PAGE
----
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Prove the below determinants are equal without expanding them.

\begin{vmatrix} {\alpha a_2} + {a_3}&{\beta a_3} + {a_1} & {\gamma a_1} + {a_2} \\ {\alpha b_2} + {b_3}&{\beta b_3} + {b_1} & {\gamma b_1} + {b_2} \\ {\alpha c_2} + {c_3}&{\beta c_3} + {c_1} & {\gamma c_1} + {c_2} \end{vmatrix}

=

\begin{equation}(\alpha \beta \gamma +1)\end{equation}

\begin{vmatrix} {a_1} & {a_2} & {a_3} \\ {b_1} & {b_2} & {b_3} \\ {c_1} & {c_2} & {c_3} \end{vmatrix}

I'm sorry this isn't correctly formatted - this is my first time using LATEX. Also, this is my first time working with determinants, so I'm not really sure where to go.

If we have this matrix:

\begin{vmatrix} {a_3} & {a_1} & {a_2} \\ {b_3} & {b_1} & {b_2} \\ {c_3} & {c_1} & {c_2} \end{vmatrix}

I noticed if we apply the following equations, we get the original L.H.S. of the equality to prove.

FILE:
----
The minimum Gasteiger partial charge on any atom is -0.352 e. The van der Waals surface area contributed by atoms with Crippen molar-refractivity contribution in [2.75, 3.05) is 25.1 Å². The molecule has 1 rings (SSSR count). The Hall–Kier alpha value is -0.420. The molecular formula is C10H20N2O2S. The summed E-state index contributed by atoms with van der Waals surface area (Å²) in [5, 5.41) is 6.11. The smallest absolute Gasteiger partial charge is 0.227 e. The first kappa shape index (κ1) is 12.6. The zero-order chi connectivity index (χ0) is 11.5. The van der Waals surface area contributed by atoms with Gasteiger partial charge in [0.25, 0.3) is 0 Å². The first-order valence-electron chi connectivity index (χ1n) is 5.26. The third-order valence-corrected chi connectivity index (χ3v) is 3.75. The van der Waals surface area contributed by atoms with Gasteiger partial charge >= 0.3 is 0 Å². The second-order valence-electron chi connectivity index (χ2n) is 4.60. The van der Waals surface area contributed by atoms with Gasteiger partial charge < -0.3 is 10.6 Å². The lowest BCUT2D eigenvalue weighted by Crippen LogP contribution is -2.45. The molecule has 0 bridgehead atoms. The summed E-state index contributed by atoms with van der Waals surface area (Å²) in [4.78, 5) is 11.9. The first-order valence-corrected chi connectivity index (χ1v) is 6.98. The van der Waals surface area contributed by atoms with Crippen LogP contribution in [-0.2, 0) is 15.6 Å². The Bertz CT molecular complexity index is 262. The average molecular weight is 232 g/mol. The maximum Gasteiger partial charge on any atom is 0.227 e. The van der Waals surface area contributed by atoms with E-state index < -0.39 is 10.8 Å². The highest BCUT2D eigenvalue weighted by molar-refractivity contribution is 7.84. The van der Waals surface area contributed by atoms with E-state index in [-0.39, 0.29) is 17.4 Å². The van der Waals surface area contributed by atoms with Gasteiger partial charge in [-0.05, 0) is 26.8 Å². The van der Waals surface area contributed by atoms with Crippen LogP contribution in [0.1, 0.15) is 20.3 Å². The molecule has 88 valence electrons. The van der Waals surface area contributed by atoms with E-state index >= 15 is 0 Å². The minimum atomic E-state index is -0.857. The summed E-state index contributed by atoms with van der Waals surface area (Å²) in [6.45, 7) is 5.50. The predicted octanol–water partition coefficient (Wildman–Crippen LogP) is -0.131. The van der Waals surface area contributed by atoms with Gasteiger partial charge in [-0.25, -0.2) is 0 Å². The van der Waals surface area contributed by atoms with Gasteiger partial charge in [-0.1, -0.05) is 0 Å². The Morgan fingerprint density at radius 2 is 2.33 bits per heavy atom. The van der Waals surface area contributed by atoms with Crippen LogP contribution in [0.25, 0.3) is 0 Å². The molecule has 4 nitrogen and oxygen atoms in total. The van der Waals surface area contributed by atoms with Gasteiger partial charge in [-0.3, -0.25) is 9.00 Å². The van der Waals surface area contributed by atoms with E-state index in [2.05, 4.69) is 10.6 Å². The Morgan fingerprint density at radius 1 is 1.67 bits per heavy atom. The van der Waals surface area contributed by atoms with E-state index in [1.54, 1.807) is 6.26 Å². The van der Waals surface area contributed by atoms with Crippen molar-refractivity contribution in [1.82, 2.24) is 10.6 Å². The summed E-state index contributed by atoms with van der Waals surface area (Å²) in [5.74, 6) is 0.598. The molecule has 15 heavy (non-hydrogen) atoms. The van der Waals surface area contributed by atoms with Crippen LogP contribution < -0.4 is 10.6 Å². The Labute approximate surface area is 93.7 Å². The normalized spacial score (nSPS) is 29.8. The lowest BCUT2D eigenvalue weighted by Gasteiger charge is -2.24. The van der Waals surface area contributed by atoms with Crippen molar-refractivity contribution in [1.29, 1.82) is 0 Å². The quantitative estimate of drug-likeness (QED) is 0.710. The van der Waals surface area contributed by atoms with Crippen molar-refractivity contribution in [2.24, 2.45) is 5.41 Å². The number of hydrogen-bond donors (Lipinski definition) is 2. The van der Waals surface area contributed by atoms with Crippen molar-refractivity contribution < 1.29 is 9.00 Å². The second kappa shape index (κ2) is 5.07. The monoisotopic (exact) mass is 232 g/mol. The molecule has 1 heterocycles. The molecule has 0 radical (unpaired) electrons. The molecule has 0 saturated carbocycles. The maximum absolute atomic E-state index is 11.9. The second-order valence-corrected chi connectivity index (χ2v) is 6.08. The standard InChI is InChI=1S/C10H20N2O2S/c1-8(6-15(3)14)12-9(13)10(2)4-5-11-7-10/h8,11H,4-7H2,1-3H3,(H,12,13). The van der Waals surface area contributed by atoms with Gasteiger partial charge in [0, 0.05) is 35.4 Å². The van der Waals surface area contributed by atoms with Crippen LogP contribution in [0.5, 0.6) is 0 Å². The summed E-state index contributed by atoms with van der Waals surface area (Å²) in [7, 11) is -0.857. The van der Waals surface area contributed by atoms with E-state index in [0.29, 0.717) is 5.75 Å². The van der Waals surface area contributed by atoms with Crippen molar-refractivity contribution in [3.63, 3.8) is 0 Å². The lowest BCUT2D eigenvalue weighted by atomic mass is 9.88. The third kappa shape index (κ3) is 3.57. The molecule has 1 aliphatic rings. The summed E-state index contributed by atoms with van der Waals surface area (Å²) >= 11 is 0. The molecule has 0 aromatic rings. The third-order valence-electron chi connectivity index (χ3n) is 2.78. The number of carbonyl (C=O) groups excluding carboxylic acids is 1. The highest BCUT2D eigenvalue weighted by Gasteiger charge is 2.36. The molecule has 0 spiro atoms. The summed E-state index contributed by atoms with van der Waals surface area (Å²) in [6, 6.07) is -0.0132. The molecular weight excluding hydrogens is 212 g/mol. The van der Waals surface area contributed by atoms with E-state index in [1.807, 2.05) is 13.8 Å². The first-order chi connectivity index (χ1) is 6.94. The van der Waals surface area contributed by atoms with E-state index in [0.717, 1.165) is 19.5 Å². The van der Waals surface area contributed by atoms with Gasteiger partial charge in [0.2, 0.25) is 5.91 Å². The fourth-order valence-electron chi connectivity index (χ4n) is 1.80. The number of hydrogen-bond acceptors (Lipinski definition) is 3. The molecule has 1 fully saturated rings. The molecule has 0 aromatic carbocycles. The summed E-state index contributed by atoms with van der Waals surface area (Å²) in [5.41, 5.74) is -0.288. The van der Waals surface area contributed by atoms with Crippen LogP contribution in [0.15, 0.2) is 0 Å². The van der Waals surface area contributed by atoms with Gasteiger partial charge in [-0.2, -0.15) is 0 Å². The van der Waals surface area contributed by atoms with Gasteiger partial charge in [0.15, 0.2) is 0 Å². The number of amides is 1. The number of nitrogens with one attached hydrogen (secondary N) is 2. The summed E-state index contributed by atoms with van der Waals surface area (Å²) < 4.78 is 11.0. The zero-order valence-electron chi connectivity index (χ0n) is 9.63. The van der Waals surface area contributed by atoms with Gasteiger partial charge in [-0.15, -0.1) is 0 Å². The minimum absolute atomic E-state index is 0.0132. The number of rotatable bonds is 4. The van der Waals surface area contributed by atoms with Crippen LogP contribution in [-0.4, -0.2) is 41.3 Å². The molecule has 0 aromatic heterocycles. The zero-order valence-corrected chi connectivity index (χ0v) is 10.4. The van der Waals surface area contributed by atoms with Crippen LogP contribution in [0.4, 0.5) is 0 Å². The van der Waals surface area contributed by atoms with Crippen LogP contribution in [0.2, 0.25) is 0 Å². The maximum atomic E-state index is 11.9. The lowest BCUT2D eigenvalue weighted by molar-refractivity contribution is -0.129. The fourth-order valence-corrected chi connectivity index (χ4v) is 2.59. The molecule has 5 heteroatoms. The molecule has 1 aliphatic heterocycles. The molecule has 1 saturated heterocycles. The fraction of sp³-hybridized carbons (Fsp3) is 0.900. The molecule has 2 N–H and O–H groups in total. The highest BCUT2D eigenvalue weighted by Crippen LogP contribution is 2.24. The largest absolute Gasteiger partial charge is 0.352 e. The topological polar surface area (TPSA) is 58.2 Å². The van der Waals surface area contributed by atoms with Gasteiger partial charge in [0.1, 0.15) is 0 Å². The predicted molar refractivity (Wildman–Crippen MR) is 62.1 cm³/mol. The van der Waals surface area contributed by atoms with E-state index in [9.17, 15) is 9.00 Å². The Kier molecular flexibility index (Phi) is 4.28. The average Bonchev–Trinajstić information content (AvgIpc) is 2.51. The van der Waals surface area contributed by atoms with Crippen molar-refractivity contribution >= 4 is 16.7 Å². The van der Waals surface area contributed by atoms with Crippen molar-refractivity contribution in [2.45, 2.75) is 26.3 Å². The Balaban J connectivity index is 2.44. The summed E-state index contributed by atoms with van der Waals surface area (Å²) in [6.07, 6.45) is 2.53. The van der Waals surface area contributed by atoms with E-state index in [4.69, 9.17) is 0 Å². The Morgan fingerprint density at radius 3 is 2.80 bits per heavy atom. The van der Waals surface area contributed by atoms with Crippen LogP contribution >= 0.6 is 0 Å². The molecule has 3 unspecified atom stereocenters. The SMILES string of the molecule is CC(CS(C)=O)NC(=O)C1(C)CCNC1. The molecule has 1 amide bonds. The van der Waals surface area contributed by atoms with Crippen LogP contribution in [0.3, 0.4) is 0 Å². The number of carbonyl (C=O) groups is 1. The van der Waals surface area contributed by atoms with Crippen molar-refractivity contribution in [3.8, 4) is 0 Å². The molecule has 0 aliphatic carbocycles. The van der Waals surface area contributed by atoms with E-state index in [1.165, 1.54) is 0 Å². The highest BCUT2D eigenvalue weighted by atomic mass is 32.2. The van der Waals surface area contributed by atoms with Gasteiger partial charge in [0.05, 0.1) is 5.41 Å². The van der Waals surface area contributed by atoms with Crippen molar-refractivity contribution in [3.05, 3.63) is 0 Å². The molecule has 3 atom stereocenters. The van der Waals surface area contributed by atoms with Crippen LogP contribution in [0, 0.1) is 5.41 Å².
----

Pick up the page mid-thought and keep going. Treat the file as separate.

\begin{equation} {C_1} = \alpha{C_3} + {C_1} \end{equation} \begin{equation} {C_2} = \beta{C_1} + {C_2} \end{equation} \begin{equation} {C_3} = \gamma{C_2} + {C_3} \end{equation}

But I don't really know how to tie that back to the original question, or if it's useful to proving the above.

Also, I'm wondering if there's a property of determinants that allows us to switch two columns / rows around?

Would appreciate any help on this, thanks.

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1 Answer 1

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let $A = \pmatrix{a_1&a_2&a_3\cr b_1&b_2&b_3\cr c_1&c_2&c_3},\ B = \pmatrix{0 &1 & \gamma\cr\alpha & 0 & 1\cr1&\beta & 0}$ then by the product rule $det(AB) = det(A)det(B)$

by expanding the determinant of $B$ by the first column gibes $det(B) = 1 + \alpha\beta\gamma$ so $$det(AB) = (1+\alpha\beta\gamma)\ det(A).$$

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  • $\begingroup$ This is ingenious! I didn't know about the determinant product rule...thanks! $\endgroup$ Commented Dec 10, 2014 at 3:11

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